The Turning Point
Diana Movius—policy wonk by day, dancer by night—
brings her bold contemporary ballet company to Silver Spring
The Bethesda area is filled with
overachievers: 60-hour-a-week prosecutors running weekend marathons; full-time teachers operating cake-baking businesses on the side; congressional staffers
spending late nights in choir practice.
Diana Movius makes them all look
A consultant specializing in interna-
By Lisa Traiger
tional climate policy at The World Bank
in the District, Movius founded and
directs MOVEIUS Contemporary Ballet, an up-and-coming company settling
in Silver Spring this fall.
At 5 feet 11 inches, Movius comes across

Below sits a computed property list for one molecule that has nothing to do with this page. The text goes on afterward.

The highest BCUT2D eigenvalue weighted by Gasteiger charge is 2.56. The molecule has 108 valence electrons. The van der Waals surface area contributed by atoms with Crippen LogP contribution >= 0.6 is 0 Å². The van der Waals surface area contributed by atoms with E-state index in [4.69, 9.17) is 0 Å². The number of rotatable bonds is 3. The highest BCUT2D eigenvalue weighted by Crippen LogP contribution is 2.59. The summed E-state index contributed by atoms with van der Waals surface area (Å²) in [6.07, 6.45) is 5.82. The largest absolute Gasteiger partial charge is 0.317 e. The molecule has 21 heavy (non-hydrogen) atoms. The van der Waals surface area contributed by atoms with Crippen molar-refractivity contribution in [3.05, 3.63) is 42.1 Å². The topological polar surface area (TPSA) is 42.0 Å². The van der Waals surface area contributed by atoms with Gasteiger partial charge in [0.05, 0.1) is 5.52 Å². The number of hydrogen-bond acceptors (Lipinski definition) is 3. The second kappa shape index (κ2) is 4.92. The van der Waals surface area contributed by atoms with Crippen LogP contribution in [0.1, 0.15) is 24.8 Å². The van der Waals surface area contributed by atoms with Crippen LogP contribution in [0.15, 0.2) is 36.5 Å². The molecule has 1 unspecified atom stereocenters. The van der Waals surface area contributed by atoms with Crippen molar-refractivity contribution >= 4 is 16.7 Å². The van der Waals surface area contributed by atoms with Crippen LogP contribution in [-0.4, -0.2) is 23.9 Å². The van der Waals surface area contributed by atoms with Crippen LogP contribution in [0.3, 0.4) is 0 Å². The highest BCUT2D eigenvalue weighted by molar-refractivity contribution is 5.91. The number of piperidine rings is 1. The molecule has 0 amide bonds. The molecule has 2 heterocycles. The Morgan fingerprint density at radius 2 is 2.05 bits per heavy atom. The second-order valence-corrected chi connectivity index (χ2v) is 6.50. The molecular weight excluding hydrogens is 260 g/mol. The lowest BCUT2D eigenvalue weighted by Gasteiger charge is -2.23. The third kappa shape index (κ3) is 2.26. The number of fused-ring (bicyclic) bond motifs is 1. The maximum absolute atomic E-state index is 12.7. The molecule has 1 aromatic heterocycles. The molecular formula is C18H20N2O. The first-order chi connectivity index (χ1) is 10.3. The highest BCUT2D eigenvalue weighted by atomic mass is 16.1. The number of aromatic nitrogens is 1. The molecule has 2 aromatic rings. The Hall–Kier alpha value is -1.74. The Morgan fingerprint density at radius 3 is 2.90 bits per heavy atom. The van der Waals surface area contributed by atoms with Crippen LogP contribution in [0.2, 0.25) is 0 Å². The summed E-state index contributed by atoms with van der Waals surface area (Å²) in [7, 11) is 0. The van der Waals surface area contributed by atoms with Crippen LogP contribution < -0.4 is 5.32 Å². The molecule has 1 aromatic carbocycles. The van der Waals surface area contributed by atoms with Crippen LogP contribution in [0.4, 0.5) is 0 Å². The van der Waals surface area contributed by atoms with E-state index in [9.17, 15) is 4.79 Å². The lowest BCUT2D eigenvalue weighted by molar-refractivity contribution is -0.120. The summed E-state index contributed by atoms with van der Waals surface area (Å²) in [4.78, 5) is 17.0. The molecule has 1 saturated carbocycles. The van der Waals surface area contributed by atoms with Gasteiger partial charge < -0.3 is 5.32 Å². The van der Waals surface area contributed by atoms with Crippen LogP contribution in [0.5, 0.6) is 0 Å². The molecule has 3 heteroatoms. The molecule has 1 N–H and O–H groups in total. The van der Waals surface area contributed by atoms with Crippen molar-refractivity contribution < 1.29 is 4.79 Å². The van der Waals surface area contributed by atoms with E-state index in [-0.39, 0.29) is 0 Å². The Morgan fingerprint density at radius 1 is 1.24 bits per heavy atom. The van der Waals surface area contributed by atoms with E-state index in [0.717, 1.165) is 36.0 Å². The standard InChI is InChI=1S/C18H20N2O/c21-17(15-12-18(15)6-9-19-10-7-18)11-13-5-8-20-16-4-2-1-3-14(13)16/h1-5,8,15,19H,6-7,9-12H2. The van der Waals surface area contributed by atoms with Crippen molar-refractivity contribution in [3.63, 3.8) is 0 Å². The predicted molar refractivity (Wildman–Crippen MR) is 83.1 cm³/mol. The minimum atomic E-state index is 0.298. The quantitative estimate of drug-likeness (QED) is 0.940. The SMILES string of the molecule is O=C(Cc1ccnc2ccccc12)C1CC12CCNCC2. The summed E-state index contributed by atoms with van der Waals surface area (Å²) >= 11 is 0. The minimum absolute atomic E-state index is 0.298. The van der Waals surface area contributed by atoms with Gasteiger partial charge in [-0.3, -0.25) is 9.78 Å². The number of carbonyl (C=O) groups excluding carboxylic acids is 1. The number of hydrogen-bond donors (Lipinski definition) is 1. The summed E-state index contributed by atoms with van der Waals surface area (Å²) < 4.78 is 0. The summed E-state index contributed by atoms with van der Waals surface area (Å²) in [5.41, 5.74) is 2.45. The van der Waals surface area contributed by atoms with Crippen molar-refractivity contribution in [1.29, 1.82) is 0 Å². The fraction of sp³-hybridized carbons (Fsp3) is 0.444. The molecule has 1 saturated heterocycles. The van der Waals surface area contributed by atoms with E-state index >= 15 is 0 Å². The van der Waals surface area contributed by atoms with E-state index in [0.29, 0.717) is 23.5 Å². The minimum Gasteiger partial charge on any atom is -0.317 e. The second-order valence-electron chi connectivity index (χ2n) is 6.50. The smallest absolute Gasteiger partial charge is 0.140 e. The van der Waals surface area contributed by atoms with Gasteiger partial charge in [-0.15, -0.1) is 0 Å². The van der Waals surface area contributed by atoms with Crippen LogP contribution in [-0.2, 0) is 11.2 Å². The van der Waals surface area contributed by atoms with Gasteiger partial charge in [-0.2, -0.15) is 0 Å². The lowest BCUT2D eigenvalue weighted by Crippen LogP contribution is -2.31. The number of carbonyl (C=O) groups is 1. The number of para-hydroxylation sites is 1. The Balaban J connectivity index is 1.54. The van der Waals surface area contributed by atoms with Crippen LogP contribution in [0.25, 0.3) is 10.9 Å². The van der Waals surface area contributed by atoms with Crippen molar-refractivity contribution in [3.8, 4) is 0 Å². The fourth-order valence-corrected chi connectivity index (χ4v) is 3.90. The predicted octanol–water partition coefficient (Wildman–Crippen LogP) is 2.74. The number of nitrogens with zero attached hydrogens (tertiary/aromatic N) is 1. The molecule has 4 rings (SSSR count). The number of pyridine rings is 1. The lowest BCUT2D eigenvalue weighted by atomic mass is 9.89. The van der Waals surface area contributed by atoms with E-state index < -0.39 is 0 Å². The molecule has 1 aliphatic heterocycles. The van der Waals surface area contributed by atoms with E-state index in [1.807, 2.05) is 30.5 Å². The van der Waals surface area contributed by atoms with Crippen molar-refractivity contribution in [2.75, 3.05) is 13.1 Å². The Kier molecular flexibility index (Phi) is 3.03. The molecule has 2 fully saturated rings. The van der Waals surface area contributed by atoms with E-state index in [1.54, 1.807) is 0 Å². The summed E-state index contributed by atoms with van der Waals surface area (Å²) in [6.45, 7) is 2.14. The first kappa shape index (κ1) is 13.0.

as a powerhouse of a dancer, with a fringe
of brown bangs punctuating a high fore-
head and a conversational style that evokes
the policy wonk more than the dancer. A
Charlotte native, Movius started dancing
at age 5. But rather than pursuing dance
as a career, she decided to study sociology
at Harvard before transferring to Stanford.
There, she took classes in environmen-
tal issues and choreography, though she
earned her degree in anthropology.
After college, Movius researched eco-
“We see ourselves
as a catalyst and
also as a presenter”
of new contemporary ballet works,
Diana Movius says.